My talented storyteller friend, Liz Weir, sent me the link to Kiran Singh Sirah’s stirring talk on the power of stories “to change the world.” If you’ve ever wondered why the ancient art of storytelling has such cachet these days, spend a quarter of an hour watching this inspiring video. Then think of your own life, your work, your family, your friends and how your stories just might start a ripple that changes the world.
When the endless American election season got underway, I was absolutely certain Donald Trump would not even get out of the starting gate before being dumped. That was before it became clear the Republican party had so completely lost its bearings it couldn’t come up with a candidate who gave a fig about people and planet, let alone politics.
With New Hampshire having delivered Trump crowing rights, I’ve been giving even more thought than usual to storytelling. So much of it is going on, and so much of it is making me crazy.
Viewed purely as storytelling, the presidential election is a fascinating contest to see which story has the greatest appeal to the voting public. The Republicans are all about fear, anger, hatred, and big business. That story has always sold well. Think of the Romans and their gladiatorial spectacles, the horrors of the Inquisition, the witch hunts of Salem, the pseudo news from Fox, the dire warnings of the American gun lobby. Republican debate rhetoric harkens back to every demagogue who’s ever walked the earth. If their story wins, America’s in deep doo-doo.
In the Democratic camp, Clinton was promoting a cautious, status-quo, slightly-right-of-center story. Then along came social-democrat Bernie Sanders, a guy old enough to retire comfortably, passionate enough to keep working until his last breath. His success with young people who are widely assumed to have little interest in politics has forced Clinton to tweak her story and call for a more progressive tale than she really represents. The difference between the two of them is quantifiable, as you can read in a good piece in Salon. Sanders is progressive. Clinton occasionally flirts with it.
It’s all a matter of stories, and the whole world will be affected by the big story American embraces in November 2016. The best story for America and the world is one that embraces the environment, social equity, and compassion. May that be the winning story.
Our best friend moves far away. Our house burns, leaving us with none of our material possessions. The man we knew we would love forever leaves us with a shattered heart.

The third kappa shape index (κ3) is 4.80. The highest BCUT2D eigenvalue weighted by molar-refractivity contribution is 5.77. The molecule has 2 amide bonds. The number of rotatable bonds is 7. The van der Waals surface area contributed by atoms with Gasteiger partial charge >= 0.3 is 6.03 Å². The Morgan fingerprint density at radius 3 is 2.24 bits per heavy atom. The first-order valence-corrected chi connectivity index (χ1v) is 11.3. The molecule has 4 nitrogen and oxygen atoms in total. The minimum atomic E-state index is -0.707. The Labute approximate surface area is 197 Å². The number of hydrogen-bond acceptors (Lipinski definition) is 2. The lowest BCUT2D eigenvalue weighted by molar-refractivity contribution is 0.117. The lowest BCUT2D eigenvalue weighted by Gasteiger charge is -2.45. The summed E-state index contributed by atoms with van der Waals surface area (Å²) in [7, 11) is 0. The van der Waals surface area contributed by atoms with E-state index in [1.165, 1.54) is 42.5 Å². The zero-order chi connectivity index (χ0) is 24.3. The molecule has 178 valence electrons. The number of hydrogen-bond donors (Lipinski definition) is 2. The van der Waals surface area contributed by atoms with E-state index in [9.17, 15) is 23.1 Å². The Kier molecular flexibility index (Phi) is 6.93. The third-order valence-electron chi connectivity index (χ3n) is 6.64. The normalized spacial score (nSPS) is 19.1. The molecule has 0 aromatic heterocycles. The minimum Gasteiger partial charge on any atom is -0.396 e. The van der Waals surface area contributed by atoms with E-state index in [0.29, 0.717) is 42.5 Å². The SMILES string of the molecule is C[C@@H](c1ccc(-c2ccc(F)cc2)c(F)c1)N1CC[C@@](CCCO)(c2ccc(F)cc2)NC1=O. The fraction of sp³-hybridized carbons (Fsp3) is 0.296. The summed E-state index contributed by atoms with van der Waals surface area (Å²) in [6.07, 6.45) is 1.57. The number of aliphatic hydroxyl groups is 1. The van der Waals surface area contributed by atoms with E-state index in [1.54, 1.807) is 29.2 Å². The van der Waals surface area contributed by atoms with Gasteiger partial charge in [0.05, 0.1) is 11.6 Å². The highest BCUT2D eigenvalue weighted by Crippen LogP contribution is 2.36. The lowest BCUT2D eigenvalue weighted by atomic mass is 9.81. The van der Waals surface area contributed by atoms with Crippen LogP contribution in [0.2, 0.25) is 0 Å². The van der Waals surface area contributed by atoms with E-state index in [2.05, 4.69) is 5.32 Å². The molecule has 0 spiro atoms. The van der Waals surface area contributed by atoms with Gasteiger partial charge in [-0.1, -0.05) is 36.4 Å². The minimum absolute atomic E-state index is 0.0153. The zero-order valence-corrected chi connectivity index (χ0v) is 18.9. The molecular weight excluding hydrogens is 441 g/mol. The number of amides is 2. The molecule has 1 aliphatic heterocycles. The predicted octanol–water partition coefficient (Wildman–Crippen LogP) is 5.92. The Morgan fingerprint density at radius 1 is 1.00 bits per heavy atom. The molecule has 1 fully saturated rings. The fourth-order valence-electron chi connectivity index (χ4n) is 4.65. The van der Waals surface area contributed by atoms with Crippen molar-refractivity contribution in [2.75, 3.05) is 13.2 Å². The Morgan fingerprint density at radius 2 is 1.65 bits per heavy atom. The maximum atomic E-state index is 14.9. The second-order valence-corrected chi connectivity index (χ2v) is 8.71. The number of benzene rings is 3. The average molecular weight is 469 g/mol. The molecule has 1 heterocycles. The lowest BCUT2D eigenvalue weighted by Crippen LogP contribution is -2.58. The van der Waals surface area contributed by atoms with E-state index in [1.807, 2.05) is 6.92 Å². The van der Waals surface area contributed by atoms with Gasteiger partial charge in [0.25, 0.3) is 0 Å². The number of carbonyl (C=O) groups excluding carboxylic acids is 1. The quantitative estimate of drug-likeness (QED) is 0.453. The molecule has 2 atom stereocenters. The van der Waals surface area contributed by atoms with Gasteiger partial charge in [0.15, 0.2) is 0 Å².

In the immediate aftermath, we respond with despair. And then life intervenes. A business trip takes us to the city where our friend now lives. The insurance company settlement is enough to build the house of our dreams. A new love introduces us to experiences we would never have tried on our own.
Not every aftermath is so sunny, but what we always have is possibility. In this animated version of a story told by philosopher Alan Watts, the loss of a horse leads to a small herd. A son’s accident keeps him from being conscripted as a soldier. Each incident starts with a transforming event. But what at first seems like loss or gain can, over time, become the opposite.
When I traveled as a storyteller, I heard this story many times. The details changed with the teller, but the message was always the same: Uncertainty is the only certainty. Everything else is story material.
Years ago, Mike Connelly wrote the words below in a story called “Swinger Goes to Town.” It appeared in the January-February 2000 issue of Orion, and Utne Reader republished it here. I loved the story he weaves through it, about a cow named Swinger.
The story, and the whole piece, is one of the best arguments I’ve come across that we need to ratchet down the rhetoric and stoke up the stories if we want to change anyone’s mind…about anything.
Now if only I could remember that when someone gets me fired up about some issue.
Environmentalists need to tell more stories, not pass more laws. And they need to listen more closely to the stories of those they hope to change, and to realize that people who are forced to change don’t stay changed any longer than they have to. People can, and will, change themselves by the stories they tell, and by the subtle changes they make to stories they have inherited. We will not replace their stories. We have no business replacing their stories. We should show our manners and be grateful to have a place around their fire, and a turn to speak. ~ Mike Connelly, “Swinger Goes to Town”
Sometimes Neil Gaiman writes or says something that sets my inner tuning fork humming. Come to think of it, he does that a lot. When I read the quote below, I thought of how different people look to us when we learn their stories.